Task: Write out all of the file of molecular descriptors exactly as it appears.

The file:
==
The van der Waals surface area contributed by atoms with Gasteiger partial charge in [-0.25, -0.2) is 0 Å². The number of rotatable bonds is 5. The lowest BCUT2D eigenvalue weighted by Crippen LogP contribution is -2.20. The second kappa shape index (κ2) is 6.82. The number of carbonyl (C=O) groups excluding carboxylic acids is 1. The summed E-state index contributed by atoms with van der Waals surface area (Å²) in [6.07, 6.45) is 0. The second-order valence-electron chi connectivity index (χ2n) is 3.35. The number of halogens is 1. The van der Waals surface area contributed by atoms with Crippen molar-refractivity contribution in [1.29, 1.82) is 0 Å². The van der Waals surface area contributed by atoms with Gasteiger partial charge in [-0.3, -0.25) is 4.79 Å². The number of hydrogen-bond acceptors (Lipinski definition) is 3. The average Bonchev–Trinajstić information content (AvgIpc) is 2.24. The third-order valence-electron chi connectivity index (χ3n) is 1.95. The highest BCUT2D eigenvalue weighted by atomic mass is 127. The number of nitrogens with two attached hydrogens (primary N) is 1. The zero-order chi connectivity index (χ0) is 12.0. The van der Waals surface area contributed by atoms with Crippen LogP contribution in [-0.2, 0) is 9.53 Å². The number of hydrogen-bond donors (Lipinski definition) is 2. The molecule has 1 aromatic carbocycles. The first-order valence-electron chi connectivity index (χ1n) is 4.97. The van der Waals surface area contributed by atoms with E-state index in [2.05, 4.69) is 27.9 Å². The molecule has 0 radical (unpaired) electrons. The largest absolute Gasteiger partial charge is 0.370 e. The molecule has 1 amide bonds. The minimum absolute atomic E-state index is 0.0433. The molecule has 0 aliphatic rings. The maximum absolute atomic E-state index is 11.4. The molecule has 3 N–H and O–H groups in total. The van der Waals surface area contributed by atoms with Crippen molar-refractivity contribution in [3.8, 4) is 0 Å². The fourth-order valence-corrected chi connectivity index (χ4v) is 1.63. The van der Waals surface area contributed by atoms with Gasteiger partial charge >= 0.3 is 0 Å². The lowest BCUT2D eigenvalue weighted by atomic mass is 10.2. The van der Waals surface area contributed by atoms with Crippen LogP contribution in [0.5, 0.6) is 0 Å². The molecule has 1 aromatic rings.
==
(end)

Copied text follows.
The van der Waals surface area contributed by atoms with Gasteiger partial charge in [-0.25, -0.2) is 0 Å². The number of rotatable bonds is 5. The lowest BCUT2D eigenvalue weighted by Crippen LogP contribution is -2.20. The second kappa shape index (κ2) is 6.82. The number of carbonyl (C=O) groups excluding carboxylic acids is 1. The summed E-state index contributed by atoms with van der Waals surface area (Å²) in [6.07, 6.45) is 0. The second-order valence-electron chi connectivity index (χ2n) is 3.35. The number of halogens is 1. The van der Waals surface area contributed by atoms with Crippen molar-refractivity contribution in [1.29, 1.82) is 0 Å². The van der Waals surface area contributed by atoms with Gasteiger partial charge in [-0.3, -0.25) is 4.79 Å². The number of hydrogen-bond acceptors (Lipinski definition) is 3. The average Bonchev–Trinajstić information content (AvgIpc) is 2.24. The third-order valence-electron chi connectivity index (χ3n) is 1.95. The highest BCUT2D eigenvalue weighted by atomic mass is 127. The number of nitrogens with two attached hydrogens (primary N) is 1. The zero-order chi connectivity index (χ0) is 12.0. The van der Waals surface area contributed by atoms with Crippen LogP contribution in [-0.2, 0) is 9.53 Å². The number of hydrogen-bond donors (Lipinski definition) is 2. The molecule has 1 aromatic carbocycles. The first-order valence-electron chi connectivity index (χ1n) is 4.97. The van der Waals surface area contributed by atoms with E-state index in [2.05, 4.69) is 27.9 Å². The molecule has 0 radical (unpaired) electrons. The largest absolute Gasteiger partial charge is 0.370 e. The molecule has 1 amide bonds. The minimum absolute atomic E-state index is 0.0433. The molecule has 0 aliphatic rings. The maximum absolute atomic E-state index is 11.4. The molecule has 3 N–H and O–H groups in total. The van der Waals surface area contributed by atoms with Crippen molar-refractivity contribution in [3.8, 4) is 0 Å². The fourth-order valence-corrected chi connectivity index (χ4v) is 1.63. The van der Waals surface area contributed by atoms with Gasteiger partial charge >= 0.3 is 0 Å². The lowest BCUT2D eigenvalue weighted by atomic mass is 10.2. The van der Waals surface area contributed by atoms with Crippen LogP contribution in [0.5, 0.6) is 0 Å². The molecule has 1 aromatic rings.